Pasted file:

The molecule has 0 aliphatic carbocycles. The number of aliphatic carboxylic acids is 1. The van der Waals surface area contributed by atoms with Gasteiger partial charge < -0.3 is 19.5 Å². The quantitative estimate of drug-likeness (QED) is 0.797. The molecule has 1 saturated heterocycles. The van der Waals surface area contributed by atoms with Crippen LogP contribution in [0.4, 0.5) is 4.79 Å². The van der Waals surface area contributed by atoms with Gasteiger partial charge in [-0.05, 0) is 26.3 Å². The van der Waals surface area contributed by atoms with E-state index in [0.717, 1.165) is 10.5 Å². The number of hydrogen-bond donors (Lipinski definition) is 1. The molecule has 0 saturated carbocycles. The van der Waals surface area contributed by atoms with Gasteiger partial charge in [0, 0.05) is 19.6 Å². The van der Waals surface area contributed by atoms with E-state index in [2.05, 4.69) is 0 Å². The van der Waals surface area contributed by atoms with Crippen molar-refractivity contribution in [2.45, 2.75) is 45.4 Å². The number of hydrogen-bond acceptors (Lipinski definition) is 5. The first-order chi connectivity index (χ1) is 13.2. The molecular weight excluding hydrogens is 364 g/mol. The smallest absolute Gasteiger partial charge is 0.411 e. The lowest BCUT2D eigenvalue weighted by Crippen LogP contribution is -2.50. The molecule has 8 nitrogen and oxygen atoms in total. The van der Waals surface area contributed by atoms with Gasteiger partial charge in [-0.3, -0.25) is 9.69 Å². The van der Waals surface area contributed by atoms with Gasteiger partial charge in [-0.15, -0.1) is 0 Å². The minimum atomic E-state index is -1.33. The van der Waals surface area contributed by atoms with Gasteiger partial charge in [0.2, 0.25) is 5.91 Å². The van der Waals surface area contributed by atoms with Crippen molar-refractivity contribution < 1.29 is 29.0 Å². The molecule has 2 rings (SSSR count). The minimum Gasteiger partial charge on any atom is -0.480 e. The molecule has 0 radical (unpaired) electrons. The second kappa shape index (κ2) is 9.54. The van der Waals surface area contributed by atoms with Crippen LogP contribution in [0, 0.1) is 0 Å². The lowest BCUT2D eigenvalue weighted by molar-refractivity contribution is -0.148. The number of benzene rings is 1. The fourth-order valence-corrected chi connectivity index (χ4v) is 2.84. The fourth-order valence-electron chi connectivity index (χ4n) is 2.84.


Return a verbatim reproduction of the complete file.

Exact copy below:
The molecule has 0 aliphatic carbocycles. The number of aliphatic carboxylic acids is 1. The van der Waals surface area contributed by atoms with Gasteiger partial charge < -0.3 is 19.5 Å². The quantitative estimate of drug-likeness (QED) is 0.797. The molecule has 1 saturated heterocycles. The van der Waals surface area contributed by atoms with Crippen LogP contribution in [0.4, 0.5) is 4.79 Å². The van der Waals surface area contributed by atoms with Gasteiger partial charge in [-0.05, 0) is 26.3 Å². The van der Waals surface area contributed by atoms with E-state index in [0.717, 1.165) is 10.5 Å². The number of hydrogen-bond donors (Lipinski definition) is 1. The molecule has 0 saturated carbocycles. The van der Waals surface area contributed by atoms with Gasteiger partial charge in [0, 0.05) is 19.6 Å². The van der Waals surface area contributed by atoms with E-state index in [2.05, 4.69) is 0 Å². The van der Waals surface area contributed by atoms with Crippen molar-refractivity contribution in [2.45, 2.75) is 45.4 Å². The number of hydrogen-bond acceptors (Lipinski definition) is 5. The first-order chi connectivity index (χ1) is 13.2. The molecular weight excluding hydrogens is 364 g/mol. The smallest absolute Gasteiger partial charge is 0.411 e. The lowest BCUT2D eigenvalue weighted by Crippen LogP contribution is -2.50. The molecule has 8 nitrogen and oxygen atoms in total. The van der Waals surface area contributed by atoms with Gasteiger partial charge in [-0.3, -0.25) is 9.69 Å². The van der Waals surface area contributed by atoms with Gasteiger partial charge in [-0.15, -0.1) is 0 Å². The minimum atomic E-state index is -1.33. The van der Waals surface area contributed by atoms with Gasteiger partial charge in [0.2, 0.25) is 5.91 Å². The van der Waals surface area contributed by atoms with Crippen molar-refractivity contribution < 1.29 is 29.0 Å². The molecule has 2 rings (SSSR count). The minimum Gasteiger partial charge on any atom is -0.480 e. The molecule has 0 radical (unpaired) electrons. The second kappa shape index (κ2) is 9.54. The van der Waals surface area contributed by atoms with Crippen LogP contribution in [0, 0.1) is 0 Å². The lowest BCUT2D eigenvalue weighted by molar-refractivity contribution is -0.148. The number of benzene rings is 1. The fourth-order valence-corrected chi connectivity index (χ4v) is 2.84. The fourth-order valence-electron chi connectivity index (χ4n) is 2.84.